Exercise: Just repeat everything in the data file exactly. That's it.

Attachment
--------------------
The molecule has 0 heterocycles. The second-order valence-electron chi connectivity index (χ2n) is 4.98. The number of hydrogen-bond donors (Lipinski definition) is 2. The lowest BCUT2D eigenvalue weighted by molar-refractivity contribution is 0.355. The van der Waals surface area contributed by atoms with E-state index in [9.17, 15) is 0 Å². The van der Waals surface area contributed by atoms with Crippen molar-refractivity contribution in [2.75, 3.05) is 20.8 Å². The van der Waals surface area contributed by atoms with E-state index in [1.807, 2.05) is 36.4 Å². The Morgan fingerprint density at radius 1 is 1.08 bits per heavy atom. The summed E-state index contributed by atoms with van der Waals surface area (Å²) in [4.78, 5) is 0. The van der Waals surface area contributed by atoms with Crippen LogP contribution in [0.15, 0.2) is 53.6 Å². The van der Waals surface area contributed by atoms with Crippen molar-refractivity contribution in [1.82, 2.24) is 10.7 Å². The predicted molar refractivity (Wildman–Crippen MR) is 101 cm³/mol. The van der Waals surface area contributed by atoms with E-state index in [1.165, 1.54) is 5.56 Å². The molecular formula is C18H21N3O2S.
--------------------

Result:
The molecule has 0 heterocycles. The second-order valence-electron chi connectivity index (χ2n) is 4.98. The number of hydrogen-bond donors (Lipinski definition) is 2. The lowest BCUT2D eigenvalue weighted by molar-refractivity contribution is 0.355. The van der Waals surface area contributed by atoms with E-state index in [9.17, 15) is 0 Å². The van der Waals surface area contributed by atoms with Crippen molar-refractivity contribution in [2.75, 3.05) is 20.8 Å². The van der Waals surface area contributed by atoms with E-state index in [1.807, 2.05) is 36.4 Å². The Morgan fingerprint density at radius 1 is 1.08 bits per heavy atom. The summed E-state index contributed by atoms with van der Waals surface area (Å²) in [4.78, 5) is 0. The van der Waals surface area contributed by atoms with Crippen LogP contribution in [0.15, 0.2) is 53.6 Å². The van der Waals surface area contributed by atoms with Crippen molar-refractivity contribution in [1.82, 2.24) is 10.7 Å². The predicted molar refractivity (Wildman–Crippen MR) is 101 cm³/mol. The van der Waals surface area contributed by atoms with E-state index in [1.165, 1.54) is 5.56 Å². The molecular formula is C18H21N3O2S.